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The Embodiment of Color in Ancient Mediterranean Art

  • Author(s): Stager, Jennifer Margaret Simmons
  • Advisor(s): Stewart, Andrew F
  • et al.
Abstract

Abstract

The Embodiment of Color in Ancient Mediterranean Art

by

Jennifer Margaret Simmons Stager

Doctor of Philosophy in History of Art

University of California, Berkeley

Professor Andrew F. Stewart, Chair

The polychromy of ancient Mediterranean art is an issue with which scholars have grappled for centuries. The fugitive nature of many pigments coupled with a classicizing taste for the stripped antique fragment have contributed to a fictional narrative that contradicts the material and textual records, a narrative of art and culture executed in half-tones. In The Embodiment of Color in Ancient Mediterranean Art, I argue that color is a material phenomenon that forms bodies, structures vision and shapes a beholder's experience of the built and natural environment. In presenting this argument, I pursue four lines of inquiry: the role of replication in separating color and form, the material significance of color in the formation of sculpture; the relationship of inlaid eyes to ancient Greek theories of vision; the use of color on architectural relief. In each of these chapters I situate Greek artistic practice within the context of the wider Mediterranean world, for which ancient polychromy has always been less controversial. I focus on the abundance of color still present in the material record, as well as recent discoveries in conservation, to demonstrate that color was not, as is often argued, applied in the pursuit of lifelikeness, but served as a vehicle for philosophical and aesthetic investigations about bodily experience. I argue for the active role of material polychromy in structuring ancient Mediterranean conceptions of figural and living bodies.

In Chapter One, "Color, Form, and Replication," I examine how something so integral to visual experience as color has come to be so suppressed in the historiography of the ancient Mediterranean. Most historiographies explain the absence of color as primarily the result of natural decay. I show, however, that technologies for replicating images, such as plaques and glyptic arts, as well as Roman emulations of Greek sculpture produced using moulds, and later prints and black and white photographs all replicate an object's formal characteristics without replicating its polychromy. Replications select against color and begin the process of wresting color from form, a process that is active from the moment a polychrome image comes into being.

Color in the ancient Mediterranean world was thought to inhere in materials so that form remained inseparable from color. In Chapter Two, "Color, Materiality and Corporeality," I argue that sculptures formed from colored materials, such as the Zeus and Ganymede from Olympia, depend on colors for a portion of their affect and legibility. Textual sources, such as Homeric poetry and Sappho, deploy material terms as color words. Accepting the matieriality of color in the ancient Mediterranean exposes the abundance of polychromy in ancient texts and on ancient objects.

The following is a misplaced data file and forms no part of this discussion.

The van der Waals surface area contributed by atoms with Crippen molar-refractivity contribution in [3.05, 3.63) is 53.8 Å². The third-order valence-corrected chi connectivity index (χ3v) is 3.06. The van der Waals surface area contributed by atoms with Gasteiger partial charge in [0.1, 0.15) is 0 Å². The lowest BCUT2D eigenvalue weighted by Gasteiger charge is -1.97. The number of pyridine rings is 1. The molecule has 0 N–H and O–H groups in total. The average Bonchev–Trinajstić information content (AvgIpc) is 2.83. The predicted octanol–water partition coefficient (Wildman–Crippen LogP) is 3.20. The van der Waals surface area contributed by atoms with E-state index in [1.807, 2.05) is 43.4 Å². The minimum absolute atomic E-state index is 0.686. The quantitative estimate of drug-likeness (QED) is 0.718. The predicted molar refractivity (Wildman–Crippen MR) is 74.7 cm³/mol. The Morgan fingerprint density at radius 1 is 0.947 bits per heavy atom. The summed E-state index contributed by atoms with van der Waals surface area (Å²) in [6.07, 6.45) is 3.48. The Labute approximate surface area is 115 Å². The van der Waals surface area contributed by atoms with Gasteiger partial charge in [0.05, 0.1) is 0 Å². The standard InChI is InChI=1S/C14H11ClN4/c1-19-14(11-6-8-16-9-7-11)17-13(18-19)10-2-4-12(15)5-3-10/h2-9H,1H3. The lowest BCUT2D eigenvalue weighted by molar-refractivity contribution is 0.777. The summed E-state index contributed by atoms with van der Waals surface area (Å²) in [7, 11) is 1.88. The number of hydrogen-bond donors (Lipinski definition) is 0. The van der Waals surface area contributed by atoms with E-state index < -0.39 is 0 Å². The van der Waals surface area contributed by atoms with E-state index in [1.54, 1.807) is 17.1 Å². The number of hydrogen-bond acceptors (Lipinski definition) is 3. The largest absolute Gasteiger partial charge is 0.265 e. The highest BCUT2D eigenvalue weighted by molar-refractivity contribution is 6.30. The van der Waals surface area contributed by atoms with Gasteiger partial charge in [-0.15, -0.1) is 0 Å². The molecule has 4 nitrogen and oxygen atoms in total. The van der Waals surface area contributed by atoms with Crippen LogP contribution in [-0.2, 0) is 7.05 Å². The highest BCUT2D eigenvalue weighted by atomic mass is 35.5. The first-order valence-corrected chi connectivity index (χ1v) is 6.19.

In Chapter Three, "Inlaid Eyes, Color, and Visuality," I explore the philosophical investigations into color and vision by the early atomists, Plato and Aristotle, who theorize colors and visual apprehension as produced through the recombination of atoms. Artists produced complex inlaid eyes, such as those on bronzes from the Riace Marina, not for verisimilitude, but to work through how visual processes took place. In these eyes the interstices are as important as the pieces between which they lie, acting as pores through which colors (as atoms) of the visible world may enter the body. These sculptural bodies show their beholders how the act of beholding unfolds.

I then turn in Chapter Four, "Color, Architecture, and Space," to the beholding body in space. Using the particular examples of the Ishtar Gate complex at Babylon and the Siphnian Treasury at Delphi, I argue that the use of color on relief could be an explicit means of destabilizing distinctions between the natural environment and architecture standing in it. Through this destabilization, artists returned the built and natural environments to greater alignment, emphasizing the earth-born sources of the materials used for man-made structures.

I examine the juxtaposition of colored stones in mosaic, an artistic practice which makes manifest the fragmented mechanics of vision. It is perhaps the medium's explicitness that has led to its devaluation in later hierarchies of artistic media, for an image laid out in tesserae mirrors the beholder's own fragmented nature. In beholding mosaics, one comes to know, not just the particular image, but also an image of the assembled matter of the visible world. In matter, vision and space, colors--as atom, stroke, or colored stone--mark the pieced-togetherness of being.

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